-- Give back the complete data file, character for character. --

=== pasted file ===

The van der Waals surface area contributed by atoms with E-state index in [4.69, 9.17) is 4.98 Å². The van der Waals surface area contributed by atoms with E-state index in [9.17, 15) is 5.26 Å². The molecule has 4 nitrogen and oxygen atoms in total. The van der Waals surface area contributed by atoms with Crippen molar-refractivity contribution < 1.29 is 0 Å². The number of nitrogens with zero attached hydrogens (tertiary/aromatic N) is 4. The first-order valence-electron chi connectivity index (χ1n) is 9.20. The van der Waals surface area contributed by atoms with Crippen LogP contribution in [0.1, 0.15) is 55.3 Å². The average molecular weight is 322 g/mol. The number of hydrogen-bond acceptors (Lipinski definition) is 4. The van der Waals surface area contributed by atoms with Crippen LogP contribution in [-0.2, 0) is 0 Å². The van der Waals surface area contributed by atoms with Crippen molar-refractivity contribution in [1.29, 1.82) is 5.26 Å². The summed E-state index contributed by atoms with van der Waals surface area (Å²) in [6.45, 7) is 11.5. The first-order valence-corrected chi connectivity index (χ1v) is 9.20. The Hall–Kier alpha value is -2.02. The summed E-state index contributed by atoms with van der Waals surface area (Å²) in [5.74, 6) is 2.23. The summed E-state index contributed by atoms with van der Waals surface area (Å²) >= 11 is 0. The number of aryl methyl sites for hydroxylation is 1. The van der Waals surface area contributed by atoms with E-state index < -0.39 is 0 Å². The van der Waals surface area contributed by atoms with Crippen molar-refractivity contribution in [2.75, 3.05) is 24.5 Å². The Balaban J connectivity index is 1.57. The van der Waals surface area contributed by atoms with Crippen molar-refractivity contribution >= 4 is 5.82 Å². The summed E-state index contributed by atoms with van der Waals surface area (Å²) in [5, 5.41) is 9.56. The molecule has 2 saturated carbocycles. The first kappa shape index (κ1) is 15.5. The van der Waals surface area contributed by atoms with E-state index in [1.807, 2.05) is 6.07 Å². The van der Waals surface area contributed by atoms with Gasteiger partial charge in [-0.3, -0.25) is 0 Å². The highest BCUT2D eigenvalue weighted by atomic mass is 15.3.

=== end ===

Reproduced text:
The van der Waals surface area contributed by atoms with E-state index in [4.69, 9.17) is 4.98 Å². The van der Waals surface area contributed by atoms with E-state index in [9.17, 15) is 5.26 Å². The molecule has 4 nitrogen and oxygen atoms in total. The van der Waals surface area contributed by atoms with Crippen molar-refractivity contribution < 1.29 is 0 Å². The number of nitrogens with zero attached hydrogens (tertiary/aromatic N) is 4. The first-order valence-electron chi connectivity index (χ1n) is 9.20. The van der Waals surface area contributed by atoms with Crippen LogP contribution in [0.1, 0.15) is 55.3 Å². The average molecular weight is 322 g/mol. The number of hydrogen-bond acceptors (Lipinski definition) is 4. The van der Waals surface area contributed by atoms with Crippen LogP contribution in [-0.2, 0) is 0 Å². The van der Waals surface area contributed by atoms with Crippen molar-refractivity contribution in [1.29, 1.82) is 5.26 Å². The summed E-state index contributed by atoms with van der Waals surface area (Å²) in [6.45, 7) is 11.5. The first-order valence-corrected chi connectivity index (χ1v) is 9.20. The Hall–Kier alpha value is -2.02. The summed E-state index contributed by atoms with van der Waals surface area (Å²) in [5.74, 6) is 2.23. The summed E-state index contributed by atoms with van der Waals surface area (Å²) >= 11 is 0. The number of aryl methyl sites for hydroxylation is 1. The van der Waals surface area contributed by atoms with E-state index < -0.39 is 0 Å². The van der Waals surface area contributed by atoms with Crippen molar-refractivity contribution in [2.75, 3.05) is 24.5 Å². The Balaban J connectivity index is 1.57. The van der Waals surface area contributed by atoms with Crippen molar-refractivity contribution >= 4 is 5.82 Å². The summed E-state index contributed by atoms with van der Waals surface area (Å²) in [5, 5.41) is 9.56. The molecule has 2 saturated carbocycles. The first kappa shape index (κ1) is 15.5. The van der Waals surface area contributed by atoms with E-state index in [1.807, 2.05) is 6.07 Å². The van der Waals surface area contributed by atoms with Gasteiger partial charge in [-0.3, -0.25) is 0 Å². The highest BCUT2D eigenvalue weighted by atomic mass is 15.3.